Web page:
What are shipowners’ social responsibility toward climate change and greenhouse gas (GHG) emissions? If businesses and governments do not rise to the challenge, how can society achieve its reduction goals?

Presently, there are financial assistance programs in the Province of Québec that are aimed at reducing GHG emissions. However, the Québec government’s program only extends to March 31, 2017. Consequently, there isn’t much time left to act.  

Consuming fossil fuel is not without consequence. Atmospheric pollution affects the quality of the air that we breathe and disrupts the chemical composition of the oceans. Despite the fact that maritime transport is a very efficient means of transportation, ships nonetheless produce significant quantities of GHGs.

Our industry’s social responsibility goes beyond the concepts of sustainable development and respect for the environment. It positions the maritime industry as a major societal player entrusted with responsibilities, values, privileges and rights.

Shipowners form part of society and depend on it for their existence. Consequently, they have obligations that stem from this privilege.

Additionally, as members of society, they have a social responsibility to contribute positively to the health of the community and the environment.

To what extent does profit seeking justify not putting in any effort to ensure that our ships burn fuel as efficiently as possible?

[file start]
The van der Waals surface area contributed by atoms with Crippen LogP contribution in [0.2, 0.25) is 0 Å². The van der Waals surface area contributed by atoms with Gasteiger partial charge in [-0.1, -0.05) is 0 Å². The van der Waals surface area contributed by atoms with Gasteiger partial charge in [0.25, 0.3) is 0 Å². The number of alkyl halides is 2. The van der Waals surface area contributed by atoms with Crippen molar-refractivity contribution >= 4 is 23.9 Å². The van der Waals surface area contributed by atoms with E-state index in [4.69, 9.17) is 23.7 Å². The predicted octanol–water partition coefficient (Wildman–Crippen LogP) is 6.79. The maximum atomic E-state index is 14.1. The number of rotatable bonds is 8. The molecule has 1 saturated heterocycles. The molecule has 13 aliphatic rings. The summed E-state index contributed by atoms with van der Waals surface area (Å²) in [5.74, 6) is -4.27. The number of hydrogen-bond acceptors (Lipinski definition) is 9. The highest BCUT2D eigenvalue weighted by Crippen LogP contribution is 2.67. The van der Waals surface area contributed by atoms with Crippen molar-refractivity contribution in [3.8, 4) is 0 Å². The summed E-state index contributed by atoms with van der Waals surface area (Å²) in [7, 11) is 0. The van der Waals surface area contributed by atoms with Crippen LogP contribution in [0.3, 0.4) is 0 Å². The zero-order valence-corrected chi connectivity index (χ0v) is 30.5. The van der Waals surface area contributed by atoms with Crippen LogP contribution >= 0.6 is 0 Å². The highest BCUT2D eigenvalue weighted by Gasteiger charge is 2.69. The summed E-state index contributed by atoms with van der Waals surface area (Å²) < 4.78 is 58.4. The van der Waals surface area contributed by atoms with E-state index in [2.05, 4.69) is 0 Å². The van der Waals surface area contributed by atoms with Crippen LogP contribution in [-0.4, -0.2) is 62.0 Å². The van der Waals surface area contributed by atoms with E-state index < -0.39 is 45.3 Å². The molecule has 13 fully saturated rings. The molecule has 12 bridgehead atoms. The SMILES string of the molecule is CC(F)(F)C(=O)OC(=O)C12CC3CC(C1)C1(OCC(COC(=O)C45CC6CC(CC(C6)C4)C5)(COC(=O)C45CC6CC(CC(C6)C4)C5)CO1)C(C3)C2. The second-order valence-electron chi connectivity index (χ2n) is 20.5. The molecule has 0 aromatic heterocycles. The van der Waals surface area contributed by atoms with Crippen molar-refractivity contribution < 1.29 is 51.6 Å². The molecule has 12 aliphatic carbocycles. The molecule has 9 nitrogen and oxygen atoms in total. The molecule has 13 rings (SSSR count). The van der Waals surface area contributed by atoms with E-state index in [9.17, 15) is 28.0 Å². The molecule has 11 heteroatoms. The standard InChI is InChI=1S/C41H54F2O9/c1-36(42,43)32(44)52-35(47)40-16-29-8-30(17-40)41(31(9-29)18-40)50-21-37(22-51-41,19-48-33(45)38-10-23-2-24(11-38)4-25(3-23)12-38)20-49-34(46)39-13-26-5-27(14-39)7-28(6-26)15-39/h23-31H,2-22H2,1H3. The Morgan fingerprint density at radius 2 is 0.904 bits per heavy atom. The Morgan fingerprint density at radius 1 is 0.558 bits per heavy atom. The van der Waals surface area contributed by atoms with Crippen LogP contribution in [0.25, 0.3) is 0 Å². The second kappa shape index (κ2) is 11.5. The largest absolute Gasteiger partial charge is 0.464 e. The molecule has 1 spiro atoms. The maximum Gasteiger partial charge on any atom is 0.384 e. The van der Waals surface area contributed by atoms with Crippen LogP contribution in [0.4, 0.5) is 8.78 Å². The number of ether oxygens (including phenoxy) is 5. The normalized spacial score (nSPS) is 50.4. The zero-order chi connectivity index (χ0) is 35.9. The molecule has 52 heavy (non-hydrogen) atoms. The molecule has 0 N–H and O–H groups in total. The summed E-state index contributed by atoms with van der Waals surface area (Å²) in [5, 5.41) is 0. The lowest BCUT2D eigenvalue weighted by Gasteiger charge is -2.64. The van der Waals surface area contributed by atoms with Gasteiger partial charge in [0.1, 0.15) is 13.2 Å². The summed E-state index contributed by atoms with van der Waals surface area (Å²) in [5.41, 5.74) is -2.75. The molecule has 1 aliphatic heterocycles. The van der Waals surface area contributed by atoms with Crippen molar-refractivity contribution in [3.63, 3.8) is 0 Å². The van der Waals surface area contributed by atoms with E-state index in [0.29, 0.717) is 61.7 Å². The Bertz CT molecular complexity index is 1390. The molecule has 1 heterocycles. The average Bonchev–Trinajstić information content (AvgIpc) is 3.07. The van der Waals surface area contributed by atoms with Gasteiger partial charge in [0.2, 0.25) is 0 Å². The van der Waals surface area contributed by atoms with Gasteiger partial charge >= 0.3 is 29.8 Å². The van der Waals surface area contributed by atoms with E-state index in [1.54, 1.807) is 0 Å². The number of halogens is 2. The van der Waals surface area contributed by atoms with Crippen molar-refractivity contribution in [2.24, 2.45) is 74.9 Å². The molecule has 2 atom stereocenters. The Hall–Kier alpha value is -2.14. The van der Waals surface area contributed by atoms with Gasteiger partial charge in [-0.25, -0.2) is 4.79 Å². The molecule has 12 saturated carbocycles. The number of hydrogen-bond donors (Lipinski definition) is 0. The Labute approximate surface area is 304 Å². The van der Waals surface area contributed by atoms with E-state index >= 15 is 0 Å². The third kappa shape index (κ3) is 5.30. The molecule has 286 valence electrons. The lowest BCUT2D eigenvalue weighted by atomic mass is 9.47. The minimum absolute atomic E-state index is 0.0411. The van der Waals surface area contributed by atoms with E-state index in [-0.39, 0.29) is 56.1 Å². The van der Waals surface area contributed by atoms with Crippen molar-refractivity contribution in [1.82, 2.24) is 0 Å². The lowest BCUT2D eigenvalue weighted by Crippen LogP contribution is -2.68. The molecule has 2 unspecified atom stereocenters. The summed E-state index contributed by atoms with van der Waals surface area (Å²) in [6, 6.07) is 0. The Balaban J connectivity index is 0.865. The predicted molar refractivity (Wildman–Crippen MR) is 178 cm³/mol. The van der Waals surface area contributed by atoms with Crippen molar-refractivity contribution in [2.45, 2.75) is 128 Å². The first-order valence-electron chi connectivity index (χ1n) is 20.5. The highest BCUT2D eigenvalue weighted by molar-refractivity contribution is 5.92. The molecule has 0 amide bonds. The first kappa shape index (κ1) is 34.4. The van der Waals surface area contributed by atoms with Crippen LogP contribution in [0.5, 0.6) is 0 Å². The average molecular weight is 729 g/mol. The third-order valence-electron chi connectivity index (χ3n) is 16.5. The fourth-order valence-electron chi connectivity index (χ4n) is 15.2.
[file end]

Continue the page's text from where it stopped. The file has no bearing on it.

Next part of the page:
These resources, which are both non-renewable and harmful to the environment, require that we at least determine where and how they are used on our ships, whether old or new. Once their energy consumers are measured and quantified, it becomes possible to make appropriate decisions, adjust operating procedures or initiate small-scale projects that benefit the environment and your finances. The energy audit is an indispensable tool in that process.

For the majority of people wishing to do their part in reducing their carbon footprint, it is difficult for them to do so in a meaningful way. Even if they deploy all their efforts, it is rare that a single family can reduce its GHG emissions by more than two tons per year.

We often point out to ship captains that, what a Canadian family can achieve in a year, they can accomplish in a single trip.

By virtue of their capabilities, seafarers and shipowners have a social responsibility toward climate change.

These capabilities also come with a responsibility to do what is needed to help our society achieve its goals.